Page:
Cloud computing is a technology that uses the internet and central remote servers to maintain data and applications. Cloud computing allows consumers and businesses to use applications without installation and access their personal files at any computer with internet access. This technology allows for much more efficient computing by centralizing storage, memory, processing and bandwidth.
The analogy is , ‘If you need milk , would you buy a cow ?’
The two most significant components of cloud computing architecture are known as the front end and the back end. The front end is the part seen by the client, i.e. the computer user. This includes the client’s network (or computer) and the applications used to access the cloud via a user interface such as a web browser. The back end of the cloud computing architecture is the ‘cloud’ itself, comprising various computers, servers and data storage devices.
A cloud client consists of computer hardware and/or computer software that relies on cloud computing for application delivery, or that is specifically designed for delivery of cloud services and that, in either case, is essentially useless without it. Examples include somecomputers, phones and other devices, operating systems and browsers.
Cloud application services or “Software as a Service (SaaS)” deliver software as a service over the Internet, eliminating the need to install and run the application on the customer’s own computers and simplifying maintenance and support. People tend to use the terms ‘SaaS’ and ‘cloud’ interchangeably, when in fact they are 2 different things. Key characteristics include:
>> Network-based access to, and management of, commercially available (i.e., not custom) software
>> Activities that are managed from central locations rather than at each customer’s site, enabling customers to access applications remotely via the Web
>> Application delivery that typically is closer to a one-to-many model (single instance, multi-tenant architecture) than to a one-to-one model, including architecture, pricing, partnering, and management characteristics
>> Centralized feature updating, which obviates the need for downloadable patches and upgrades.
Cloud platform services or “Platform as a Service (PaaS)” deliver a computing platform and/or solution stack as a service, often consuming cloud infrastructure and sustaining cloud applications. It facilitates deployment of applications without the cost and complexity of buying and managing the underlying hardware and software layers.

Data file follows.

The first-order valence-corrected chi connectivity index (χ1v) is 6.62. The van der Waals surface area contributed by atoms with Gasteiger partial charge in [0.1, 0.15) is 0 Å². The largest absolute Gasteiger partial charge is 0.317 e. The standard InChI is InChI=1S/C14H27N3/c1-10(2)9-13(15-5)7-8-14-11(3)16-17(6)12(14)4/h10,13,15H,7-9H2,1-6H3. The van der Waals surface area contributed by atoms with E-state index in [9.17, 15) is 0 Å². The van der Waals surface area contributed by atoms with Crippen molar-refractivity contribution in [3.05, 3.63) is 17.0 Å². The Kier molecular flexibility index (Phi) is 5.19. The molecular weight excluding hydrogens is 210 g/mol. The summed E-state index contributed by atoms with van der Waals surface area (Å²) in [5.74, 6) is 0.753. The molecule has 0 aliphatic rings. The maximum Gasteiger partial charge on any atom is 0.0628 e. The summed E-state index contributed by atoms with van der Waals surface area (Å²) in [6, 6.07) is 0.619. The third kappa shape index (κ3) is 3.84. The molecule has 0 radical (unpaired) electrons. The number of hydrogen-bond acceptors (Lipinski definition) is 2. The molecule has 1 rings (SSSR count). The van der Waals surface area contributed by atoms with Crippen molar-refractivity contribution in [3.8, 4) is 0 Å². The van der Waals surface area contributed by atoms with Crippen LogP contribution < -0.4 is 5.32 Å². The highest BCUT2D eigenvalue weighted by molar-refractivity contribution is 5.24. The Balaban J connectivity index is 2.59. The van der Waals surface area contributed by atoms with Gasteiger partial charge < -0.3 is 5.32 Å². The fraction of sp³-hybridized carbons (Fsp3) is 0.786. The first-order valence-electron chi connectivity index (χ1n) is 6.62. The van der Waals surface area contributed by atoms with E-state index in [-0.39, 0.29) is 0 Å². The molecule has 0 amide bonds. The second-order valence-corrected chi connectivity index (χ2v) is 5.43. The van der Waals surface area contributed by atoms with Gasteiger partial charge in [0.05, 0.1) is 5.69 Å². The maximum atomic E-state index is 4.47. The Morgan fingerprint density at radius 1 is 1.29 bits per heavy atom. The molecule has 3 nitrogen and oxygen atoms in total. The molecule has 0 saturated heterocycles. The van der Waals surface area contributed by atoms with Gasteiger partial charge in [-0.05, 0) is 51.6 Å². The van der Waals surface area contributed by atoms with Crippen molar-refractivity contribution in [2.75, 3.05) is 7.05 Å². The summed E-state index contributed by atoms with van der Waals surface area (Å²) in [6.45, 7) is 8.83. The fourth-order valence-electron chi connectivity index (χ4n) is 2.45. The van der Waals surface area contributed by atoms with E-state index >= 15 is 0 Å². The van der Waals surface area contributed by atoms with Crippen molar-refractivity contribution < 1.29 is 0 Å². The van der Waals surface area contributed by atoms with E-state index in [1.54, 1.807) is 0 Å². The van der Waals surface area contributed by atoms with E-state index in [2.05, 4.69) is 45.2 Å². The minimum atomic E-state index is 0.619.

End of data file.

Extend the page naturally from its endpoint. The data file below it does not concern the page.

Cloud infrastructure services, also known as “Infrastructure as a Service (IaaS)”, delivers computer infrastructure – typically a platform virtualization environment – as a service. Rather than purchasing servers, software, data-center space or network equipment, clients instead buy those resources as a fully outsourced service. Suppliers typically bill such services on autility computing basis and amount of resources consumed (and therefore the cost) will typically reflect the level of activity. IaaS evolved from virtual private server offerings.
The servers layer consists of computer hardware and/or computer software products that are specifically designed for the delivery of cloud services, including multi-core processors, cloud-specific operating systems and combined offerings.
Cloud computing comes into focus only when you think about what IT always needs: a way to increase capacity or add capabilities on the fly without investing in new infrastructure, training new personnel, or licensing new software. Cloud computing encompasses any subscription-based or pay-per-use service that, in real time over the Internet, extends IT’s existing capabilities.
Cloud computing is at an early stage, with a motley crew of providers large and small delivering a slew of cloud-based services, from full-blown applications to storage services to spam filtering. Yes, utility-style infrastructure providers are part of the mix, but so are SaaS (software as a service) providers such as Salesforce.com. Today, for the most part, IT must plug into cloud-based services individually, but cloud computing aggregators and integrators are already emerging.